Desolat head honcho and DC-10 hero Loco Dice is returning to Australia to play Stereosonic this November following a successful tour with the festival in 2011. Pulse's Morgan Richards speaks with the ex hip-hopper turned household techno and house name about, erm...hip-hop and house and techno, his roots and getting into adventures.
Pulse: Hey Dice! Where are you at the moment? Describe it to us. Loco Dice: I'm here at the office/studio building of Desolat. It's a nice place. We've had it now since two and a half years or something. I just finished building my studios in the cellar, so they're ready. I’m busy producing some cool tracks, I hope! I just finished my EP, the 'Toxic EP', which will be released by the end of the year on Desolat. And, yeah... we've got a couple of artists here right now, we've got Crack-T, Martin Buttrich. I can see them upstairs hanging out. And the sun is shining and it's a good day!
You and Buttrich have been working together for a long while now. Yeah, we've been friends and partners and brothers for a long, long time.
How did that start out? I got to meet him through Timo Maas. We met each other and clicked immediately. He's also a hip-hop kid, he's formerly a skater, and we used to hang out before even going to the studio and make just beats or something. We'd just hang out and have a lot of fun. And then when we went to the studio, it was just, "bam!" -- Fat Dope Shit was born. And since then it's a partnership. We have a lot of fun, we understand each other, it's great.
You mentioned hip-hop, that was a huge part of your life for a while. Saying "it was" is wrong, I’m still hip-hop! You can't take out the hip-hop! [Laughs.] I grew up with this culture, I grew up with this music and I grew up with this lifestyle. I’m still transporting many things from this hip-hop to my style now, if it's producing, if it's DJing, if it's what I wear. Back in the days, I was lucky to grow up in the golden 90s and golden 80s of hip-hop, where hip-hop was, let's say, kinda real, kinda honest. Not so "fashioned", you know? I took a lot of inspiration and a lot of knowledge with me until now, and I’m really happy and proud about it.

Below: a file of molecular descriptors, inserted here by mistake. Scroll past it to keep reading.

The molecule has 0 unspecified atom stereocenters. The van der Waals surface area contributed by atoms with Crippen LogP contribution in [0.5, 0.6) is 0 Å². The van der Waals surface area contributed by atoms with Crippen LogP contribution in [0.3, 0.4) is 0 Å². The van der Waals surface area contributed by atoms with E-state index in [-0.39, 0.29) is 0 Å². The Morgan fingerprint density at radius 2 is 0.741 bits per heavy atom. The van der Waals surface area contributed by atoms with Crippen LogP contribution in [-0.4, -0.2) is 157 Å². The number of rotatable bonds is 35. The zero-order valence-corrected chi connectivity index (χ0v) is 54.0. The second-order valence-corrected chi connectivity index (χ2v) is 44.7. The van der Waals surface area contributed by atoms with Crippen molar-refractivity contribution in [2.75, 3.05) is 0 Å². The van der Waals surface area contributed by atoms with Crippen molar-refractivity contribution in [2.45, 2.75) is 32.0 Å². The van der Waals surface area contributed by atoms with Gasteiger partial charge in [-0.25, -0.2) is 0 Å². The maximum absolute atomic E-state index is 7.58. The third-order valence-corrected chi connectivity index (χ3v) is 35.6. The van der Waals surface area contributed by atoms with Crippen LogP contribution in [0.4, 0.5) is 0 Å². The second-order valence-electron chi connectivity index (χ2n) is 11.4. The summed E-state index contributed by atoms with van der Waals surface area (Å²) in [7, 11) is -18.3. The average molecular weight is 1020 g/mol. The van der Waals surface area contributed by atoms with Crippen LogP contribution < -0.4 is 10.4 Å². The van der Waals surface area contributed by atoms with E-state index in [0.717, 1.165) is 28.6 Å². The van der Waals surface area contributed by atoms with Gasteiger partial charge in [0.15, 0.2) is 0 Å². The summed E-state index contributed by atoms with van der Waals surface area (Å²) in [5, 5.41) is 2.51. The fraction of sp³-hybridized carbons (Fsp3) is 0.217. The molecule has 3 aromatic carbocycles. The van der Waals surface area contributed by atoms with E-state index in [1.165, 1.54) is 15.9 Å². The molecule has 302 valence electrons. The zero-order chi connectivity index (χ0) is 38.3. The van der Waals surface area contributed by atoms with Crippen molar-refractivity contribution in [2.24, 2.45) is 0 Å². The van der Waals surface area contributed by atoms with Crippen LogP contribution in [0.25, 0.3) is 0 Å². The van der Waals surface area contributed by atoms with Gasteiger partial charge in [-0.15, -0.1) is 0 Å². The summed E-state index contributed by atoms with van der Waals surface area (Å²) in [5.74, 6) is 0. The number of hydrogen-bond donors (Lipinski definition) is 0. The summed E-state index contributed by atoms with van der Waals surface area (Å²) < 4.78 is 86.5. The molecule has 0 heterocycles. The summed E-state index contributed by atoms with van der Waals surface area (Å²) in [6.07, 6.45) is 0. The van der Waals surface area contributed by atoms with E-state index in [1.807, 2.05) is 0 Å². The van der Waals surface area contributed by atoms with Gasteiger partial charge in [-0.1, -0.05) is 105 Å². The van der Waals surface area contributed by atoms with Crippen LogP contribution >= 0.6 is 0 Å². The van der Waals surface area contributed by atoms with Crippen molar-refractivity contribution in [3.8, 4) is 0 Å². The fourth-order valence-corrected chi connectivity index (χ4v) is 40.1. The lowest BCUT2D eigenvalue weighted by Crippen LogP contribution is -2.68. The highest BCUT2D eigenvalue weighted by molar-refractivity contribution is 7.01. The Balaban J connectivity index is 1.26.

Do you have a favourite track of 90s hip-hop? De La Soul, A Tribe Called Quest? I can't name just one track! Maybe start with De La Soul, go over A Tribe Called Quest and finish with Ice Cube and Ice-T. This era had so many amazing artists. I mean now, you've still got new talents which are great, but this era was just unbeatable.
I suppose we'd better get onto some house and techno questions. How did you first make that bridge from hip-hop to electronic music? It's quite simple for me. When I was playing hip-hop in those days, in Germany and Europe, we had hip-hop clubs, but also many times we had to share the clubs. You had MTV doing a party, or a radio station doing a party, and the main room was techno and the second room was hip-hop. For me it was always, hey, let me have a look, let me go to the other side and have a look at what's going on. Also I had a lot of friends from techno, and I got to know them at VIP stages, or at parties, and I was more and more interested. I was diving more and more into this world, and I was fascinated by electronic music - how a DJ could combine different styles and sounds together. With a hip-hop DJ, it's very stiff. You gotta deal the dancefloor, you gotta play a record every two minutes. With electronic music, some DJs played epic sets where I just standing there like, wow, how can you do that? This is how I got in touch with electronic music and this is when I got involved in it.